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Sing Yun Chang, M.D.

Sing Yun Chang, M.D.

What attracted you to pathology?

Pathology is visually attractive and stimulating. The colorful images made studying and understanding diseases far more interesting than those arid internal medicine textbooks.

The diagnostic process in pathology is similar to that of a detective at work: collecting clues, deciding which ones fit the big picture (or don't) and making sense of all the information.

The incorporation of vivid and artistic images with problem-solving skills was the winning combination.

What attracted you to Mayo Clinic for fellowship training?

Initially, I was considering applying for a gynepathology fellowship, but I soon realized it was a popular choice among many senior residents. Perhaps this tickled my inner heretic — I was not excited at the idea of following that same old path and started to look for other options. My mentor at that time was the senior pulmonary pathologist and he highly recommended the Pulmonary Pathology Fellowship at Mayo Clinic.

In addition, I enjoyed the challenge of intraoperative consultation and frozen sections during residency. So when I heard Mayo Clinic had the reputation of "freezing everything," it became clear to me that a combo of surgical pathology and a lung fellowship would make a pretty amazing learning experience. And I was right, of course.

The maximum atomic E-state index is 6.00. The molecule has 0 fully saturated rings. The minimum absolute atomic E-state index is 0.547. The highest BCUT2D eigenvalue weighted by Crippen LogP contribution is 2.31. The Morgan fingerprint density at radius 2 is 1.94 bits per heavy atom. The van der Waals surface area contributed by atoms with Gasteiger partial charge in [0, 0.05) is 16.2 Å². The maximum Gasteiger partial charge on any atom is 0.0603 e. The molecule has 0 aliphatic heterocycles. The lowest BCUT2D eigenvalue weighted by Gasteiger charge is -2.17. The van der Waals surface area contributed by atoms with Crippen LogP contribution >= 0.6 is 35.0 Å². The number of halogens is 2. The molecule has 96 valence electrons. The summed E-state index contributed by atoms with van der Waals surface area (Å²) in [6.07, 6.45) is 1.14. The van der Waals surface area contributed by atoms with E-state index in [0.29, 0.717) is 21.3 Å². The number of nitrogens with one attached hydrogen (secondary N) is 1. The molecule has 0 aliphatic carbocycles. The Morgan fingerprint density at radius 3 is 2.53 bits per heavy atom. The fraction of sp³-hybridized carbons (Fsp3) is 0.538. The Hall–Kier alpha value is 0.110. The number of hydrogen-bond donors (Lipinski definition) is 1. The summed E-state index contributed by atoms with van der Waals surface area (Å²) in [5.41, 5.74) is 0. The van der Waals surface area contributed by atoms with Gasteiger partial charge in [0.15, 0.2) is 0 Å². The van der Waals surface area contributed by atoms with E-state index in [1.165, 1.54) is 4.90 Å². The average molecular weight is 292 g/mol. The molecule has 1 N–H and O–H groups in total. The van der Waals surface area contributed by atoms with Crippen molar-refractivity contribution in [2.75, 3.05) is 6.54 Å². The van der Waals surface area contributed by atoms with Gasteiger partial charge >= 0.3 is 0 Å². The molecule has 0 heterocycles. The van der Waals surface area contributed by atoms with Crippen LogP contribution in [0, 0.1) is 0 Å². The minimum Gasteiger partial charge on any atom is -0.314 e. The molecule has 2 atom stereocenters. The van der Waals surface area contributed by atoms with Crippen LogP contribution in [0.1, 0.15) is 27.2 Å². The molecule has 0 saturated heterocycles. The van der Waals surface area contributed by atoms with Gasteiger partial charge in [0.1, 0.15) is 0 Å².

What makes the Mayo Clinic Pulmonary Pathology Fellowship unique?

Mayo Clinic has the ideal blend of non-neoplastic and neoplastic lung cases and a high-volume consultation service, offering extensive exposure to the most common and difficult questions.

The lung working group is composed of members with diversified backgrounds, all with vast experience in this field. While there is an overall diagnostic unity in the whole group, each member brings his or her own unique lens through which to approach the cases. Most importantly, the members can agree to disagree, which sets a collegial and harmonious environment.

This fellowship therefore provides a rich and solid knowledge base for independent practice once the trainees are "unleashed" into the real world.

Did anything surprise you about Mayo Clinic?

It is definitely how efficiently and effectively things get done in most departments. From visa application to running a research project, there is supporting staff throughout the entire process, and you never feel left on your own.

What is living in Rochester, Minnesota, like for you?

Because I grew up in a big, multicultural city, finding out that "downtown Rochester" is almost synonymous to "Mayo Clinic" was truly a culture shock to me. But I got over it in no time.

Everything one may need for daily activities is easily accessible and the commutes are short. Because Mayo receives trainees from around the world, the institution itself is very multicultural and offers opportunities to make international friends and networks. Rochester houses some very nice restaurants and is not very far from the Twin Cities, which is great for a day trip when time is limited.

I have learned to appreciate the calmness of this small city — less is more and slow is fast.

What does your future look like right now?

After my fellowship training at Mayo, I practiced in an academic center in Toronto for two years with a fun group of pulmonary pathologists and diversified cases, including a very busy transplant service. Now, I am transitioning into a general practice in a community center in British Columbia.

The future looks pretty interesting right now, with lots to learn and loads to discover!